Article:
Sunday 11 July 2021 9:47 am

Morrisons bosses set for bumper payday from private equity takeover

Three of Morrisons’ most senior executives are set to earn millions from the supermarket’s proposed private equity takeover as scrutiny grows over the deal.

Morrisons has accepted a £6.3bn takeover offer by a consortium of funds led by private equity firm Fortress — the latest in a growing frenzy of US buyouts of British firms.

Chief executive David Potts is set to make up to £19.6m from the deal if the supermarket’s board honours share awards granted to top executives, the Sunday Times reported.

He is guaranteed to receive a £9.2m payout from the shares he already owns.

Luke Hildyard, director of The High Pay Centre think tank, described the potential windfall as “vastly excessive”, adding the “pay for chief executives of listed companies is structured in a way that wildly over-estimates their importance”.

Chief operating officer Trevor Strain is set to earn a £3.6m payout, which could rise to £11.5m. Finance director Michael Gleeson will get £804,565, possibly rising to £3.7m.

The Morrison family, who are said to hold a stake of roughly 10 per cent, will see their shares valued at around £630m.

The takeover is the latest in a string of major private equity deals for British companies — including rival Asda — as US buyout groups move in on the City following the pandemic.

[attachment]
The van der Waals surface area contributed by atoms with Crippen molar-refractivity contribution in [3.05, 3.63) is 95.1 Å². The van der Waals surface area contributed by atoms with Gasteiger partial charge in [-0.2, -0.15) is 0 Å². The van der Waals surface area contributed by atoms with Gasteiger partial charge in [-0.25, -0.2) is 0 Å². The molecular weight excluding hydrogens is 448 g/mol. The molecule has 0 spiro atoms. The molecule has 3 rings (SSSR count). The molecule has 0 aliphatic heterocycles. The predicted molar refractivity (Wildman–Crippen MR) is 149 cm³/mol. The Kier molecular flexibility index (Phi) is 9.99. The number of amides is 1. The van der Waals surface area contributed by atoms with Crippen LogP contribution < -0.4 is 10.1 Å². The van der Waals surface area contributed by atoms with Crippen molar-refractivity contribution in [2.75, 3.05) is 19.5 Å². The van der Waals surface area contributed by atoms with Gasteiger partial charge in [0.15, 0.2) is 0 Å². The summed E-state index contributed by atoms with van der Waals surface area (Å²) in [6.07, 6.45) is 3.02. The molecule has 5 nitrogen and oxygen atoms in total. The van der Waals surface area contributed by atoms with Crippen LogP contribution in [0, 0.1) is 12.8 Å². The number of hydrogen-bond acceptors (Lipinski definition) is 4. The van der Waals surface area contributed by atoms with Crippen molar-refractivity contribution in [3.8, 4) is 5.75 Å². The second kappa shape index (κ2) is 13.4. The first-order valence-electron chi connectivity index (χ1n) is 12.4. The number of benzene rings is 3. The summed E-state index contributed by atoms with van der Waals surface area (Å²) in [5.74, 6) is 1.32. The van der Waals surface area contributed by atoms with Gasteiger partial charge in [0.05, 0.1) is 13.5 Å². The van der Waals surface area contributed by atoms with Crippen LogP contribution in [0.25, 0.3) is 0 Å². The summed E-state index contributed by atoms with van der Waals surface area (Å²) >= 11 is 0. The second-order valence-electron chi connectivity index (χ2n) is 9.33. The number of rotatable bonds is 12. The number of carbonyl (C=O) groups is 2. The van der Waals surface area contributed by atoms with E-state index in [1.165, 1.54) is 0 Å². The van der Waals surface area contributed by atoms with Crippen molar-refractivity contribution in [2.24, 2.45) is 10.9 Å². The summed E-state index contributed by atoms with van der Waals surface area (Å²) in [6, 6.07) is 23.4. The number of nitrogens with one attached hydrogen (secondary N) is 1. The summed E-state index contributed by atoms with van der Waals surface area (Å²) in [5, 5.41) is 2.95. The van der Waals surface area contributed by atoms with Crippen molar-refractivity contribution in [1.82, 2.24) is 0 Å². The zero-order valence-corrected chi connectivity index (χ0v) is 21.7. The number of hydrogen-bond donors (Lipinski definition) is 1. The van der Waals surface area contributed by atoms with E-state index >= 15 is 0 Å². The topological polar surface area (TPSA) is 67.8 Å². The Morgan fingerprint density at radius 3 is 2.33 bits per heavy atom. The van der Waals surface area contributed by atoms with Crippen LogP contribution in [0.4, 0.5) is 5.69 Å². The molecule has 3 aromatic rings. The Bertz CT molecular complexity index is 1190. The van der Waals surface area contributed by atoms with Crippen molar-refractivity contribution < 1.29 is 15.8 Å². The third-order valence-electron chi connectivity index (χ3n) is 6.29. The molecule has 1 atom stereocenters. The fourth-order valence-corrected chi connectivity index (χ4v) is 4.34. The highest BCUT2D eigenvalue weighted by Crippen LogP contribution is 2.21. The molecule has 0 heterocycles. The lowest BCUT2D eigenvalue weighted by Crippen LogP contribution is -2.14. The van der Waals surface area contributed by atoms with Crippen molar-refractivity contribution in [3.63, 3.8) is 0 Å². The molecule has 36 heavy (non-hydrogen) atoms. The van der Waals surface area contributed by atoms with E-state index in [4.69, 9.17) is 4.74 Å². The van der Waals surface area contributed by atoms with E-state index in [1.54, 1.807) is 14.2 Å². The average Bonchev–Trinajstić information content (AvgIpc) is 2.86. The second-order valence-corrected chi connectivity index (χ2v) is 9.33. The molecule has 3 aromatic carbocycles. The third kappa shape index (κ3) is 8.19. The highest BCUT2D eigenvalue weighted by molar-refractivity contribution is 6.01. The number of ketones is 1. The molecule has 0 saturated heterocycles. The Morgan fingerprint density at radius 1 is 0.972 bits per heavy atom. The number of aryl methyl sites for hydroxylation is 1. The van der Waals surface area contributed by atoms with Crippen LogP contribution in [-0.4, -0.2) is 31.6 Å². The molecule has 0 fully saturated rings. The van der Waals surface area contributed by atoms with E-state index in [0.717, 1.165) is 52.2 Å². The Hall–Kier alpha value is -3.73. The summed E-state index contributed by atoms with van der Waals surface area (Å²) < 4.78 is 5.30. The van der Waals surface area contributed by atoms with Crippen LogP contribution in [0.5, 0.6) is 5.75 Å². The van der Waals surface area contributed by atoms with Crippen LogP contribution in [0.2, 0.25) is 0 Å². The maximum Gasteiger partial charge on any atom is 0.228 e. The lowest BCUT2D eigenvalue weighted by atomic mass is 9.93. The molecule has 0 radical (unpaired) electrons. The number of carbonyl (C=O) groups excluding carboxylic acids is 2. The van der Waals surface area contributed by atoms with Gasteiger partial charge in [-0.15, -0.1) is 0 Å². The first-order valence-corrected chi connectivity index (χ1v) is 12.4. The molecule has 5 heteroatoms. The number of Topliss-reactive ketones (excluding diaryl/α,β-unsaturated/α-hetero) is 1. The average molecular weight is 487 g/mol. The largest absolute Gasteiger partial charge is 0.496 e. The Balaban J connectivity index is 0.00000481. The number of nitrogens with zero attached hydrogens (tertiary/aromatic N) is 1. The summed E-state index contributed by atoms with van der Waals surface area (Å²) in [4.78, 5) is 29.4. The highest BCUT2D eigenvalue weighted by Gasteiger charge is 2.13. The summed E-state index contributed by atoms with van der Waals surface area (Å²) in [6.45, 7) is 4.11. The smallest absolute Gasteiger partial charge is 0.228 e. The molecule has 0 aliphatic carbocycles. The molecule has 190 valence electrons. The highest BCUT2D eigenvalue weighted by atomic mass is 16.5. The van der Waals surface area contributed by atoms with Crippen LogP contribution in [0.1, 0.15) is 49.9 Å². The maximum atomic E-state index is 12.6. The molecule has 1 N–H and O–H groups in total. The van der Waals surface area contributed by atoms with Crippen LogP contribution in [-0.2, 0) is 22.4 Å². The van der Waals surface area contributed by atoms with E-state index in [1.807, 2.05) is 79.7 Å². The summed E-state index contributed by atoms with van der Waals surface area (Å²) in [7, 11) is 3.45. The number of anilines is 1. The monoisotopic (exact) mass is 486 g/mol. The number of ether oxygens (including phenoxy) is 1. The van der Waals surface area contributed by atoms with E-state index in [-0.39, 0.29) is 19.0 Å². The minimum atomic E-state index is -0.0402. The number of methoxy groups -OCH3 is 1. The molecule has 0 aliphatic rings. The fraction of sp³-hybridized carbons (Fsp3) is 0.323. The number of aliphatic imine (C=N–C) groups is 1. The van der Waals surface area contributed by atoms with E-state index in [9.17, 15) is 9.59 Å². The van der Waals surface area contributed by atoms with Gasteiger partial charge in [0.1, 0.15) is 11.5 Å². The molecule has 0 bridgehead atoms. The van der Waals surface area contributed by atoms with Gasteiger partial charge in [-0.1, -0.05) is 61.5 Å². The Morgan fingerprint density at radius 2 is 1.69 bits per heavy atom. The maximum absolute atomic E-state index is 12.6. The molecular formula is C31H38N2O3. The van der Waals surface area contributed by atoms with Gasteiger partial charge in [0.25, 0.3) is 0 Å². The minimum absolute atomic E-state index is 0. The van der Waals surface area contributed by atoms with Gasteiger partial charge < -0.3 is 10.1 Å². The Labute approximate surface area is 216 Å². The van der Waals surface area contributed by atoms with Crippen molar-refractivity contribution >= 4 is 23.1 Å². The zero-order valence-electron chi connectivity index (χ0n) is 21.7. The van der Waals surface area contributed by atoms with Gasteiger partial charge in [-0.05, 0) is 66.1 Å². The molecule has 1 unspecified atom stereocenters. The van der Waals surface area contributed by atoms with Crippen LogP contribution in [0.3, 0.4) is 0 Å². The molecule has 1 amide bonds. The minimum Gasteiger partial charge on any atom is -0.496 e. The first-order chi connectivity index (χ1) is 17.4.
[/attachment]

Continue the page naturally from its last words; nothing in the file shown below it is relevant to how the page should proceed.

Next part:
Fortress is being backed by Canadian pension giant CPPIB and a division of Koch Industries.

However, its bid could be derailed after rival Apollo said it was considering a potential offer. Morrisons had already rejected a bid by Clayton, Dubilier & Rice, another private equity firm.

Scrutiny is also mounting over the deal with Legal & General Investment Management (LGIM), one of Morrisons’ biggest shareholders, calling for more detail on the supermarket’s property portfolio before it casts its vote.

Chief executive Potts has also written to British farmers in a bid to calm fears that the deal could harm supply agreements, saying commitments from the US takeover group “carry genuine weight”, the Sunday Telegraph reported.

Potts will meet with business secretary Kwasi Kwarteng this week to explain the reasons behind accepting the deal and outline the company’s plan.

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